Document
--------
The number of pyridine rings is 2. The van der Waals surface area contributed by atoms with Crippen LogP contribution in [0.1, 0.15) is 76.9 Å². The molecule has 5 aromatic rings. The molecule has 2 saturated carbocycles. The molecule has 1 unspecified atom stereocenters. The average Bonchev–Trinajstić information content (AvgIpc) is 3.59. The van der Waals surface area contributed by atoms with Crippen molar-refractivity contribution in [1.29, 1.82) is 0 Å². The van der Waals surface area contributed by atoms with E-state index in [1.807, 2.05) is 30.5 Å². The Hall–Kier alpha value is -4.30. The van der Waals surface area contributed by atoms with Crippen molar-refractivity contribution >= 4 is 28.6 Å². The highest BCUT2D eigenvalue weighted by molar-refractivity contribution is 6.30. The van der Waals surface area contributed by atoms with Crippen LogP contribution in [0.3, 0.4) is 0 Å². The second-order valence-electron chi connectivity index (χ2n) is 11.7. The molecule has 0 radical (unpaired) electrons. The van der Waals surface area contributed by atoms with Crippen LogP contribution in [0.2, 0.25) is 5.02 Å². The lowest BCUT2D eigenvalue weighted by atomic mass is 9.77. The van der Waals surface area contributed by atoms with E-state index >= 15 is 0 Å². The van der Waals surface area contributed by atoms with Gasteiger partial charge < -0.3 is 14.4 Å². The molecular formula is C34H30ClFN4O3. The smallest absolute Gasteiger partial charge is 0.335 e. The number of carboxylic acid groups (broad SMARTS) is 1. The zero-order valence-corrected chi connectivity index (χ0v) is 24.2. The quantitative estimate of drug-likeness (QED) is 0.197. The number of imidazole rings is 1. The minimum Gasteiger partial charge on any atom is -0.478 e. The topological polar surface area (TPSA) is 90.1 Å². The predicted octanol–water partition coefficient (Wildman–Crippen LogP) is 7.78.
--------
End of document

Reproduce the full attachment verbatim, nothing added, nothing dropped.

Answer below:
The number of pyridine rings is 2. The van der Waals surface area contributed by atoms with Crippen LogP contribution in [0.1, 0.15) is 76.9 Å². The molecule has 5 aromatic rings. The molecule has 2 saturated carbocycles. The molecule has 1 unspecified atom stereocenters. The average Bonchev–Trinajstić information content (AvgIpc) is 3.59. The van der Waals surface area contributed by atoms with Crippen molar-refractivity contribution in [1.29, 1.82) is 0 Å². The van der Waals surface area contributed by atoms with E-state index in [1.807, 2.05) is 30.5 Å². The Hall–Kier alpha value is -4.30. The van der Waals surface area contributed by atoms with Crippen molar-refractivity contribution >= 4 is 28.6 Å². The highest BCUT2D eigenvalue weighted by molar-refractivity contribution is 6.30. The van der Waals surface area contributed by atoms with Crippen LogP contribution in [0.3, 0.4) is 0 Å². The second-order valence-electron chi connectivity index (χ2n) is 11.7. The molecule has 0 radical (unpaired) electrons. The van der Waals surface area contributed by atoms with Crippen LogP contribution in [0.2, 0.25) is 5.02 Å². The lowest BCUT2D eigenvalue weighted by atomic mass is 9.77. The van der Waals surface area contributed by atoms with E-state index >= 15 is 0 Å². The van der Waals surface area contributed by atoms with Gasteiger partial charge < -0.3 is 14.4 Å². The molecular formula is C34H30ClFN4O3. The smallest absolute Gasteiger partial charge is 0.335 e. The number of carboxylic acid groups (broad SMARTS) is 1. The zero-order valence-corrected chi connectivity index (χ0v) is 24.2. The quantitative estimate of drug-likeness (QED) is 0.197. The number of imidazole rings is 1. The minimum Gasteiger partial charge on any atom is -0.478 e. The topological polar surface area (TPSA) is 90.1 Å². The predicted octanol–water partition coefficient (Wildman–Crippen LogP) is 7.78.